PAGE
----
the disk flower is tube-shaped (cylindrical), or gradually widening like a funnel
    Flower head number
    each flowering stem has four or more flower heads on it
    Flower head outer flowers
    at the outer edge of the flower head, the flowers have no enlarged lobe or strap, and are of similar size as those in the center of the disk
    Flower head platform
    the base has no bristles or papery scales
    Flower head platform surface
    NA
    Flower head position
    some or all the flower heads are grouped in clusters of two or more
    Flower head profile
    the disk is flat or nearly flat across the top
    Flower head shape
    • the flower head is shaped like a cone with the point up
    • the sides of the flower head are roughly parallel, like a cylinder
    Flower type in flower heads
    the flower head has disk flowers only, and lacks the strap-shaped flowers
    Height of flower head base
    4–4.5 mm
    Inflorescence branching (Solidago)
    NA
    Inflorescence shape
    • the flower heads grow in clusters from the axils of the branches or leaves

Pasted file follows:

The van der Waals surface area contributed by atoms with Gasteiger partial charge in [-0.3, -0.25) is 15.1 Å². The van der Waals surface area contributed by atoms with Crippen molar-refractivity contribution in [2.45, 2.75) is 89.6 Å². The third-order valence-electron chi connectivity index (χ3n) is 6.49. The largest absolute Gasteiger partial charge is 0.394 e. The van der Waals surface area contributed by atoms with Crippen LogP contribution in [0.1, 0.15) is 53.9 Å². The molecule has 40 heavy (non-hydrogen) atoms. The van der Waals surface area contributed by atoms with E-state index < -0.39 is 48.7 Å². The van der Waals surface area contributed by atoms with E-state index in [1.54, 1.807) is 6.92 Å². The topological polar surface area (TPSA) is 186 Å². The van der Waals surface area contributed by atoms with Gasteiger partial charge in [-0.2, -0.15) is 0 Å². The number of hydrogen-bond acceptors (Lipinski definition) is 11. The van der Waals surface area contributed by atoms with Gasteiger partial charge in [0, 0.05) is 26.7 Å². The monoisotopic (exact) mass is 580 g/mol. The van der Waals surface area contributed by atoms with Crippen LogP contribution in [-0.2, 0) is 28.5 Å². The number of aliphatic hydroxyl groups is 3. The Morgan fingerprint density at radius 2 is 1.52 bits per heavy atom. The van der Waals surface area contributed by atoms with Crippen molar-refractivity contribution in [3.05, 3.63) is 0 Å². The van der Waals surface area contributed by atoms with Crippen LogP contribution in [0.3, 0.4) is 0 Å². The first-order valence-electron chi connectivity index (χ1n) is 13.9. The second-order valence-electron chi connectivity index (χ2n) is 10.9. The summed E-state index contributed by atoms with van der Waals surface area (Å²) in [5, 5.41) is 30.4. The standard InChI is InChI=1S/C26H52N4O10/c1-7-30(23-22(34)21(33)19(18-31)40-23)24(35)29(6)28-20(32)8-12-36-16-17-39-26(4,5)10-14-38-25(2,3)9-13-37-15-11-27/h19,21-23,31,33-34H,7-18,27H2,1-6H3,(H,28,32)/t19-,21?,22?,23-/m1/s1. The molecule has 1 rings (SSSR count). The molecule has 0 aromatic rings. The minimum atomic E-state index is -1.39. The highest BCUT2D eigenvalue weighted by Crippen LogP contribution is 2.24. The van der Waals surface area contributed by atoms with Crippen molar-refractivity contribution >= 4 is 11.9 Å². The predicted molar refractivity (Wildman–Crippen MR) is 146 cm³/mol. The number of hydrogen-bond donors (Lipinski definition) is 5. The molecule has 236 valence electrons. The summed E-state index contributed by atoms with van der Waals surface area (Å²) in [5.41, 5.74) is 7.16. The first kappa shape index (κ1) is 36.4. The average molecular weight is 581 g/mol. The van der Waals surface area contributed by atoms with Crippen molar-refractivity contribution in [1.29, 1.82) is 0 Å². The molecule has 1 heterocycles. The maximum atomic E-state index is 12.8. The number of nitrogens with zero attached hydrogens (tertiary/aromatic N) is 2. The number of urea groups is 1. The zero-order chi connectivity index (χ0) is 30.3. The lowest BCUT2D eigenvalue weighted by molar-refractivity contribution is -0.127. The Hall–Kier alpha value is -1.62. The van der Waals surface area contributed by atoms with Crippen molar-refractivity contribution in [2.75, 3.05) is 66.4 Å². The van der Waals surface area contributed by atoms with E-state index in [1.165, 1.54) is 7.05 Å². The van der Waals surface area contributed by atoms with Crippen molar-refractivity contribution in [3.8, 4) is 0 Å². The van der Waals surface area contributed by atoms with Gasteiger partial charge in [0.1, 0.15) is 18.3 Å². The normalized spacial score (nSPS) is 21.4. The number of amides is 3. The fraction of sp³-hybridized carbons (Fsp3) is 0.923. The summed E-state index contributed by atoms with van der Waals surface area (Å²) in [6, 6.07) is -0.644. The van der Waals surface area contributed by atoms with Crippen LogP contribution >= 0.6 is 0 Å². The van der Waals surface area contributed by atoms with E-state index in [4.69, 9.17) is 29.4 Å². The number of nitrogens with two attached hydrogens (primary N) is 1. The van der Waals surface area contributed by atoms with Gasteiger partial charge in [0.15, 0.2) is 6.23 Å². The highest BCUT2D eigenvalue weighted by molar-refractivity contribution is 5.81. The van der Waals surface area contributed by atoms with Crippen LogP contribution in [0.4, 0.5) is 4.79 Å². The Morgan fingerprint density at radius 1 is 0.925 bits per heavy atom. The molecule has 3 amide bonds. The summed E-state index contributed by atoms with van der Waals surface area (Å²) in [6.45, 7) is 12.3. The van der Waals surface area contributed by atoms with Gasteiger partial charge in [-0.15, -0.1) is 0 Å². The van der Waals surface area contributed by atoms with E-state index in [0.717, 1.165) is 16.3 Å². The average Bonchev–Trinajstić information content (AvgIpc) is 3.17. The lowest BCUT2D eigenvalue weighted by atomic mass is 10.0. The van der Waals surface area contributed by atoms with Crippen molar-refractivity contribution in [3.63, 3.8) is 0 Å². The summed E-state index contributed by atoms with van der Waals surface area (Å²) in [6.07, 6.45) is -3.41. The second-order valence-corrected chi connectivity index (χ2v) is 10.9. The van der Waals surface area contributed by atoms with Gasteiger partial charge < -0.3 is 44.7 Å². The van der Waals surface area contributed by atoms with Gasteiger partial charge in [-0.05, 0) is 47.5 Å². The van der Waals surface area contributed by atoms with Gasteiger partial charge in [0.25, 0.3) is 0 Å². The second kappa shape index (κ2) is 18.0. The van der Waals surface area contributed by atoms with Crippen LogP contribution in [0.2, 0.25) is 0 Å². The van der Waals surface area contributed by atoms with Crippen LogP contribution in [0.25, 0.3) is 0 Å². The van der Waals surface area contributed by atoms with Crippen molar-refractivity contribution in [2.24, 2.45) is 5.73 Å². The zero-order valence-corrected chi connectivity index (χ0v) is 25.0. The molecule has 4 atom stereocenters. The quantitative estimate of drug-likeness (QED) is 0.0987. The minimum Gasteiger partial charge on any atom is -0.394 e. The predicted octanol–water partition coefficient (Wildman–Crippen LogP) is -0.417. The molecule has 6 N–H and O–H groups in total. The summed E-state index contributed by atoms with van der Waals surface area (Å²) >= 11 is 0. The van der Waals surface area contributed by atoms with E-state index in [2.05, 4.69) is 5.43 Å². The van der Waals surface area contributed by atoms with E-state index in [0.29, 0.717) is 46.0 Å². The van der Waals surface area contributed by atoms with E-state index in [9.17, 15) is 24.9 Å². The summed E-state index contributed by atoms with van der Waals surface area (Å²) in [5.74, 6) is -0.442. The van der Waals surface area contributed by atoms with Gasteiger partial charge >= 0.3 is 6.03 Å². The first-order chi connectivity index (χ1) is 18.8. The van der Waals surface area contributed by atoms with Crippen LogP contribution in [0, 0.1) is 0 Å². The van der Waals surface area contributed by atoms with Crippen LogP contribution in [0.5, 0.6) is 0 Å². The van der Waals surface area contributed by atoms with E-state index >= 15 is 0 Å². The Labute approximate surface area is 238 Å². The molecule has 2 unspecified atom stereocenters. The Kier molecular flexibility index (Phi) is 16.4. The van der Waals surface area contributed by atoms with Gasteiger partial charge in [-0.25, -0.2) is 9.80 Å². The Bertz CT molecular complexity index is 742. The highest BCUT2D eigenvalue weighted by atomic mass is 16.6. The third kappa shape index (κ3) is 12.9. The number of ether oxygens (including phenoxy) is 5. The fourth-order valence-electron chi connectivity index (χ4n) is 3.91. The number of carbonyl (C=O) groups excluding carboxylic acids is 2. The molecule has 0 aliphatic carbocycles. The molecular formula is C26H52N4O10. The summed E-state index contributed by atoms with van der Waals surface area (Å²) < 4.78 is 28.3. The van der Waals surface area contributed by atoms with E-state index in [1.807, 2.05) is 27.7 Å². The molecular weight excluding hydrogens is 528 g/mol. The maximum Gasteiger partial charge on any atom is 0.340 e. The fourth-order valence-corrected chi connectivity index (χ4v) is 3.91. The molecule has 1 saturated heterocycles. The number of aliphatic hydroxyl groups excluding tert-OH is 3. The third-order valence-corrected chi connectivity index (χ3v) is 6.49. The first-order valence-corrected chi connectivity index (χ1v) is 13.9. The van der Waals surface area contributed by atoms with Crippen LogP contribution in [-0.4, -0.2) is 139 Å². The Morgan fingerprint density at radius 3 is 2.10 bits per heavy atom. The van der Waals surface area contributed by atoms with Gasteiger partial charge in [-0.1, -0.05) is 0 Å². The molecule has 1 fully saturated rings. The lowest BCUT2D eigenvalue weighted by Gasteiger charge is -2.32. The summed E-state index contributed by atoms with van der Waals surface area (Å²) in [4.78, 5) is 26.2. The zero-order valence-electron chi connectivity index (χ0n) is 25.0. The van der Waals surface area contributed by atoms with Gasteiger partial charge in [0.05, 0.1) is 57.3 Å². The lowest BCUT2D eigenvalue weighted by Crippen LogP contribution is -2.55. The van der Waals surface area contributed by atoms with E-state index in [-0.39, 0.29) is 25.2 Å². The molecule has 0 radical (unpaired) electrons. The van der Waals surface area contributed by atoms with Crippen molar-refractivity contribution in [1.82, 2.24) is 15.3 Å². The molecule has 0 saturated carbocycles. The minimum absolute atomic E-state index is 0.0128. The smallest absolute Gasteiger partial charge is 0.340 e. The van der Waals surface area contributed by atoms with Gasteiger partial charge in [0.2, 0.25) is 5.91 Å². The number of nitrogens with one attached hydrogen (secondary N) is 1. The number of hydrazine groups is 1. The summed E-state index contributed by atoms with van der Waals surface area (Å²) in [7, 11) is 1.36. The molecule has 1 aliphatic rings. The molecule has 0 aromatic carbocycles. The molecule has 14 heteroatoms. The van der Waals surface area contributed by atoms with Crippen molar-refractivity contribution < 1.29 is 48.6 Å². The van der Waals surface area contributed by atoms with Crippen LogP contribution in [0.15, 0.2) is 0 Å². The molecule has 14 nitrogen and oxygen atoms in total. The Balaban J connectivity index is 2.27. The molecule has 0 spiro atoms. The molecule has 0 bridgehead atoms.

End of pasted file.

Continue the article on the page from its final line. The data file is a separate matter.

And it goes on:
• the inflorescence is not flat-topped but appears rounded, with some flower heads distinctly higher than others
    Inflorescence stem
    hairs are present on the stem of the inflorescence
    Ovary attachment
    the ovary is attached at or near the base
    Ovary cross-section
    the ovary is compressed (flattened)
    Ovary hair type
    the ovary has no hairs on it
    Ovary hairs
    the ovary has no hairs on it
    Ovary profile
    in profile, the ovary is oblong (roughly rectangular but rounded at the ends)
    Peduncle hairs
    the peduncles are hairy
    Ray flower color
    NA
    Ray flower reproductive parts
    NA
    Ray flowers
    NA
    Ray length
    0 mm
    Reproductive system
    some of the flowers on the plant have only carpels or stamens, while others have both carpels and stamens
    Scale tip
    NA
    Smaller bracts at base of bracts
    there is a cycle of much smaller bracts outside the cycle of larger and longer bracts
    Style branch number
    the style has two branches
  • Fruits or seeds
    Number of pappus parts
    11 or more
    Ovary length in developed fruit
    0.6–0.7 mm
    Seed hair tuft bases
    the pappus hairs are attached to one another near the base
    Seed hair tuft details
    the pappus hairs are hooked or barbed
    Seed hairs uniform
    all the pappus hairs are approximately the same length